The top 5 words that drive email engagement

January 30th, 2023 by
The effectiveness of words in driving email engagement can vary based on the context, audience, and industry. However, there are some words that are generally considered to be effective in capturing attention and encouraging engagement. Here are some examples:
  1. Exclusive: People are often drawn to offers or content that feels exclusive or limited.
  2. New: Highlighting something as “new” can create a sense of curiosity and interest.
  3. Free: This word has a powerful psychological impact and can attract attention, especially when used in promotions or offers.
  4. You/Your: Personalizing your email by using these words makes the reader feel like the content is directly relevant to them.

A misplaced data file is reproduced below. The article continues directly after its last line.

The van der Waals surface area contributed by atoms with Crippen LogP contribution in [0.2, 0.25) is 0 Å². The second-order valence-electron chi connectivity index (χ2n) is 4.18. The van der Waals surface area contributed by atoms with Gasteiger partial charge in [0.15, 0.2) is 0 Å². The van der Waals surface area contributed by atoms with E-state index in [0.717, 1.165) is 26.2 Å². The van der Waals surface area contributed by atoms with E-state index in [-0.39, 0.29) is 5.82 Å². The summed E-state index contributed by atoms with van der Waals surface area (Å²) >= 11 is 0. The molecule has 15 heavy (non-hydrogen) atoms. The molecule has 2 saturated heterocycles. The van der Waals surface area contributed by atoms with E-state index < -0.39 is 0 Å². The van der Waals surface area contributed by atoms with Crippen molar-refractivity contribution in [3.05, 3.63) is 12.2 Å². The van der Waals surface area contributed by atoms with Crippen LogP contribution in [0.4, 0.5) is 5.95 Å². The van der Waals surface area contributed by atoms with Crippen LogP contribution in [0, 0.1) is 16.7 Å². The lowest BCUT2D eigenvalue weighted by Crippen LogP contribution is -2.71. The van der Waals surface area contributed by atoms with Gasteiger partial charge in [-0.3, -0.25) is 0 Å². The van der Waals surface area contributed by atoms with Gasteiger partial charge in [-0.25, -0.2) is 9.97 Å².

5. Urgent/Act Now: Creating a sense of urgency.

I read an article by columnist Ray Schultz. This article, the top 5 words the drive email engagement,  was posted on Jan 27, 2023 in Media Post.

I thought this post was useful and right to the point. Makes me think about some of the email subject lines that I’ve used recently!

Persado, which calls itself a generative AI company, has determined the words that drive the highest email engagement.

The firm analyzed 21.6 billion emails, comprising 8.6 billion permutations, sent between January 1-December 15, 2022.

These are their top-performing words:

Top-5 performing words:

  1. announcement
  2. re:
  3. dropped
  4. scored
  5. confirmed

Least-performing words:

  1. don’t
  2. chance
  3. save
  4. miss
  5. great

“In 2022, we saw customers engage most when messages promised something tangible,” says Lisa Spira, vice president of content intelligence at Persado. “For example, ‘re:’ indicates a specific item or topic and past-tense language — such as ‘dropped’ or ‘scored’ — speaks to concreteness.”

Spira continues, “On the flip side, language that focused on a negative emotion — such as ‘miss,‘ which speaks of regret — fell flat. While context is always important, this data indicates that consumer sentiment post-COVID generally favored the sure thing.”